Acrid tear gas choked the air, the beating of helicopter blades throbbed overhead — and so much broken glass littered the sidewalks that it simply became background scenery.
Perhaps the most destructive protest in downtown Portland's history broke out after a peaceful daytime rally honoring the death of George Floyd — the black man killed earlier this week by a white Minneapolis police officer as other officers watched — devolved in an unprecedented fashion.
Police deployed smoky tear gas, flash bangs, rubber bullets and first declared an unlawful assembly and later a riot as protesters remained in the city's central core past 2 a.m.
The city awoke to a rare and dramatic thunderstorm, along with destroyed stores and public facilities in the downtown core.
In an interview with KOIN 6 News, Portland City Commissioner Jo Ann Hardesty condemned the riot, saying the destruction of property has nothing to do with supporting black people.
"Destroying the city, and for what?" Hardesty said.
Widespread looting was visible at Pioneer Place mall, at Oregon's flagship Apple store, a Louis Vuitton outlet, a Starbucks, an H&M clothing store and at Capital One, Chase and Wells Fargo banks. Other buildings caught up in the crowd's rage included the Oregon State University store, a Target store, Kassal's Jewelry, the Multnomah County courthouse, and doubtless many others.
Demonstrators used bats, traffic cones, skateboards and more than a few e-scooters to bust open windows and doors — creating sporadic outbursts of disorder that ebbed and flowed like a tide of violence.
While the downtown may have seemed like a warzone, for some merchants, life went on. A 7-Eleven clerk did a brisk business with groups of masked protesters dressed all in black. Food carts continued to sell their wares, with some clients asking for milk to tend to their gassed faces.
Apple store in Portland being looted during protest pic.twitter.com/GqmGCOqRkt— Zane Sparling (@PDXzane) May 30, 2020
In another climatic moment, demonstrators smashed windows and set fire to the atrium of the Justice Center during a stunning show of force. Police retook the lobby of the building — which serves as the Portland Police Bureau's headquarters and as the downtown lock-up for the Multnomah County Sheriff's Office — and began to fire projectiles into the crowd.
Flares and other incendiary devices were thrown into a ground-level office while Corrections Records staff were working inside, according to a press release from the Multnomah County Sheriff's Office. Staff evacuated to a secure location within the Justice Center. The building's fire sprinkler system was activated and doused the fires, but caused extensive water damage.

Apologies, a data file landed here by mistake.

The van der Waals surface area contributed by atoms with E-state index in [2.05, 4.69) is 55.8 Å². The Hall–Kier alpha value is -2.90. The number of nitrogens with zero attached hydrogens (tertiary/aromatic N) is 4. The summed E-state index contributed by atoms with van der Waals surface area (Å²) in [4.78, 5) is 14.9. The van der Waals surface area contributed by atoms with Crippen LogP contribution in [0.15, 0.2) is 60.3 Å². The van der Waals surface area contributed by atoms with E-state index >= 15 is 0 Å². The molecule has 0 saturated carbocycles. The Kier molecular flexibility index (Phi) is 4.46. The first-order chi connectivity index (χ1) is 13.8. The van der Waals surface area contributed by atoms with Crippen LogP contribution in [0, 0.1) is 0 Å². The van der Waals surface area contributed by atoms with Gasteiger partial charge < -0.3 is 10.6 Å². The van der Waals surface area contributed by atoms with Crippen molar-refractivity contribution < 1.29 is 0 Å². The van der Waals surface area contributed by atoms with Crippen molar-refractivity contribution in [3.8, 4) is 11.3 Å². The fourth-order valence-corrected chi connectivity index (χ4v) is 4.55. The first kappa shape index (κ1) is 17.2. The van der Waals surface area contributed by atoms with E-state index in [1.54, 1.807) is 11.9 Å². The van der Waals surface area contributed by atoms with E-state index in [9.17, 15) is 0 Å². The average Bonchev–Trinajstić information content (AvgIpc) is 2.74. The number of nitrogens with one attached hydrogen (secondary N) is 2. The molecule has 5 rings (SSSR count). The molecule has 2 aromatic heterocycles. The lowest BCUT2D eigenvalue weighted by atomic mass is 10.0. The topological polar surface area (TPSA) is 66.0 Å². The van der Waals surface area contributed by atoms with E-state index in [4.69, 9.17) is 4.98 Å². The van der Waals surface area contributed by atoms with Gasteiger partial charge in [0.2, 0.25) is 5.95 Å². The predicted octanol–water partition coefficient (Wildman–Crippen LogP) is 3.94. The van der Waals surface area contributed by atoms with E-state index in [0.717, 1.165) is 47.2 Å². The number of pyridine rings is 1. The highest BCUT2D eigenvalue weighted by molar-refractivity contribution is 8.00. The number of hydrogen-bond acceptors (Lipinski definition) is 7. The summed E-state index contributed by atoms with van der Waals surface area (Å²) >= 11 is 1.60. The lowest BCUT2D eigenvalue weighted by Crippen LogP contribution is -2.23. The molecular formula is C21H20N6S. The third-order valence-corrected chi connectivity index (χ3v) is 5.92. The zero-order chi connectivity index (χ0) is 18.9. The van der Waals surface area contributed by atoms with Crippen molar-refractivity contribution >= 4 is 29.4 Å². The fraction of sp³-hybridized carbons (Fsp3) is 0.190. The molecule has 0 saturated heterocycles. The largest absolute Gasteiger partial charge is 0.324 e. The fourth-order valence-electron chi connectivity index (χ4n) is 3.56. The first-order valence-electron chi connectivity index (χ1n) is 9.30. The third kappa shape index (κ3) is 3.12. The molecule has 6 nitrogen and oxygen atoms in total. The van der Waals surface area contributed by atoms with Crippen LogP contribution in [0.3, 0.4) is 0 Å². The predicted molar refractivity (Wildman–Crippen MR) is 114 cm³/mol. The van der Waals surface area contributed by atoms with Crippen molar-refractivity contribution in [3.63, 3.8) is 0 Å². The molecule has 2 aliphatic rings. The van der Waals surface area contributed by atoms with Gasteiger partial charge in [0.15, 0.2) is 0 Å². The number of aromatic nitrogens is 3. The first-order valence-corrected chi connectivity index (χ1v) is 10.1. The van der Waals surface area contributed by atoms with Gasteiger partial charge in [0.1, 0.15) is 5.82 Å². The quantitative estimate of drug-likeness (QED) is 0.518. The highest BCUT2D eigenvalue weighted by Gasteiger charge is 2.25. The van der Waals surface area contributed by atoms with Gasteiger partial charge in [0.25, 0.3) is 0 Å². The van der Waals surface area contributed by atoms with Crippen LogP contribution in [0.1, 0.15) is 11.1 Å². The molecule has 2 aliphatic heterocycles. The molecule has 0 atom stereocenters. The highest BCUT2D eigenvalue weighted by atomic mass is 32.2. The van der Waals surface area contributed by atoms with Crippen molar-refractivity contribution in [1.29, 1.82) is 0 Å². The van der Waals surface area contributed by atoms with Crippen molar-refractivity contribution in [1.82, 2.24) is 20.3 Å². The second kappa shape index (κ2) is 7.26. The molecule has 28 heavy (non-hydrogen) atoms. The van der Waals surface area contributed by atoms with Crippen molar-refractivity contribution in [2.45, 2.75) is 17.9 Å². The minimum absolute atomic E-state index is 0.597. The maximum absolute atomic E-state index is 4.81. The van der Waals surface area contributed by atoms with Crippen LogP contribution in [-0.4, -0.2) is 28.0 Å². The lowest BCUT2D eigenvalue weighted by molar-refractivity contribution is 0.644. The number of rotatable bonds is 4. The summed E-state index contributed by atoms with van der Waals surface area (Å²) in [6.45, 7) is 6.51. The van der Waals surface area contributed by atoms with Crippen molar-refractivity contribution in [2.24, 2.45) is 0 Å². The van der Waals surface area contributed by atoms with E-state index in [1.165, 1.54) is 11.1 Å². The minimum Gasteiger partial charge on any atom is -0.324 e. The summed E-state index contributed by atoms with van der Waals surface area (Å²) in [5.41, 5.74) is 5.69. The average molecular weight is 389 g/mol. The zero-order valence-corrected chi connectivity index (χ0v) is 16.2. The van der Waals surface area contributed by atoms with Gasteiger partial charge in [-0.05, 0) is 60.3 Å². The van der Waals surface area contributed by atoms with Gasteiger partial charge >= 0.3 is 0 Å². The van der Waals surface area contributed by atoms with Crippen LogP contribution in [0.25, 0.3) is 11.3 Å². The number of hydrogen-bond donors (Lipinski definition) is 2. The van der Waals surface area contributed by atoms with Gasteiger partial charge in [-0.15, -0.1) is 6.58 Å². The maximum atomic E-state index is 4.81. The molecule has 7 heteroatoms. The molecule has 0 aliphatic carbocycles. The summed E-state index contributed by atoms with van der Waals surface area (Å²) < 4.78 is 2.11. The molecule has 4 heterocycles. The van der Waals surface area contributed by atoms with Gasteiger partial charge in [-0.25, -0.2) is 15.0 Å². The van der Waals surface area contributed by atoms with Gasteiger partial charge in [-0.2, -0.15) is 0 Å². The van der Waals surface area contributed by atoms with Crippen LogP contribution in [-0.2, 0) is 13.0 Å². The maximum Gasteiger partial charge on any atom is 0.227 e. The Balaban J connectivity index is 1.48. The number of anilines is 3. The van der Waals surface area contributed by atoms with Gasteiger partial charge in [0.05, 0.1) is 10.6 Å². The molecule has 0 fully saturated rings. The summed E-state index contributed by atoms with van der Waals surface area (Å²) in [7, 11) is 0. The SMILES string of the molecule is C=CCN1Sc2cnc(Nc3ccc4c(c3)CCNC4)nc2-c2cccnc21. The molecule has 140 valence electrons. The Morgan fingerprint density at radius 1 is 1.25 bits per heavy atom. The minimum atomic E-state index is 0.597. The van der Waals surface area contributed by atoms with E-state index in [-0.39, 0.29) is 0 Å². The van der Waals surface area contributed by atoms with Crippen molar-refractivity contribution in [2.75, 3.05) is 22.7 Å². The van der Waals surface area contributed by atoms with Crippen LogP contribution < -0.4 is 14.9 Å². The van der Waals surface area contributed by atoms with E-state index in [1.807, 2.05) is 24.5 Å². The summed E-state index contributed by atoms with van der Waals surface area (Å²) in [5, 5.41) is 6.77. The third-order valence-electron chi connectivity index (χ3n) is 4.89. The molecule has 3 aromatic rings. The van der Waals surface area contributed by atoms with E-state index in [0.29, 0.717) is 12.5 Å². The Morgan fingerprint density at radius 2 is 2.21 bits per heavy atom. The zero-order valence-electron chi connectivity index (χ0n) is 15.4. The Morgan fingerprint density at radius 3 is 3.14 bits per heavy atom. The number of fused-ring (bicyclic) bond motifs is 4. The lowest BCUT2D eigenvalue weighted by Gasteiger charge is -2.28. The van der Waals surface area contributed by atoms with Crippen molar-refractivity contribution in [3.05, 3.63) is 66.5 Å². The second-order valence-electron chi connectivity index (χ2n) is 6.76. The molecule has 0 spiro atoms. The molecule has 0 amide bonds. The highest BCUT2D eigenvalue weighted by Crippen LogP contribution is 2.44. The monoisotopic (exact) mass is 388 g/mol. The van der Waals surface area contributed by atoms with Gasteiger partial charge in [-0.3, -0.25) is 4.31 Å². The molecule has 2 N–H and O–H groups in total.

"I am incredibly disappointed in Friday night's actions that put staff, adults in custody and the public in extreme risk," Sheriff Mike Reese said. "This could have had tragic consequences in a corrections setting."
Portland Mayor Ted Wheeler is set to hold a press conference at 8 a.m. Saturday at Portland City Hall, along with Mayor Portland City Commissioner Jo Ann Hardesty, Portland Police Bureau Deputy Chief Chris Davis, Portland Fire and Rescue Chief Sara Boone and Sheriff Reese.
Graffiti and vandalism were reported throughout the night in other areas of the city as well. A column marched down Northeast Martin Luther King Jr. Boulevard earlier in the night, leaving a trail of shattered glass in their wake on the other side of the Willamette River. The Nike store on that street appeared to take the brunt of the damage.
The march turned violent as night fell following a largely peaceful rally held following the death of George Floyd in Minnesota four days ago. A local officer in Minneapolis, Derek Chauvin, has been charged with Floyd's murder after a viral video showed him pressing his knee on Floyd's neck.
Demonstrators first gathered at Peninsula Park around 6 p.m. Friday, May 29.
Protests have spread across nation since Floyd's death. On Thursday night, a small number of protesters camped out on the steps of the Justice Center and spray-painted Floyd's name on several pillars and a nearby fountain. One man was arrested during the Thursday, May 28 action; police said at least have been charged with riot on Friday. Damage estimates — still unknown at this point — are sure to be in the tens if not hundreds of thousands.
Looting also broke out during a protest in Eugene.
Breaking: Fire in intersection of 7th and Washing in Downtown Eugene. Around 100 people gather shouting â€œGeorge Floyd.â€ pic.twitter.com/q3cMI1y59s— Donald Morrison (@DonnyMorrison26) May 30, 2020
Portland Mayor Ted Wheeler issued a message condemning the violence.
"Portland, this is NOT us. When you destroy our city, you are destroying our community," he said. "When you act in violence against each other, you are hurting all of us. How does this honor the legacy of George Floyd? Protest, speak truth, but don't tear your city apart in the process."
ENOUGH.— Mayor Ted Wheeler (@tedwheeler) May 30, 2020
I had to leave Portland today because my mother is dying. I am with family to prepare for her final moments. This is hard, this is personal, but so is watching my city get destroyed.
Iâ€™m coming back NOW. You will be hearing from me, @PortlandPolice, community leaders.
Police said three shootings are connected to the protests, including in the Pearl District at the 700 block of Northwest Flanders Street around 8:21 p.m., another in Farragut Park and a third in an unspecified location.
The full extent of the shooting victims' injuries is not yet known.
KOIN 6 News is a news partner of Pamplin Media Group.
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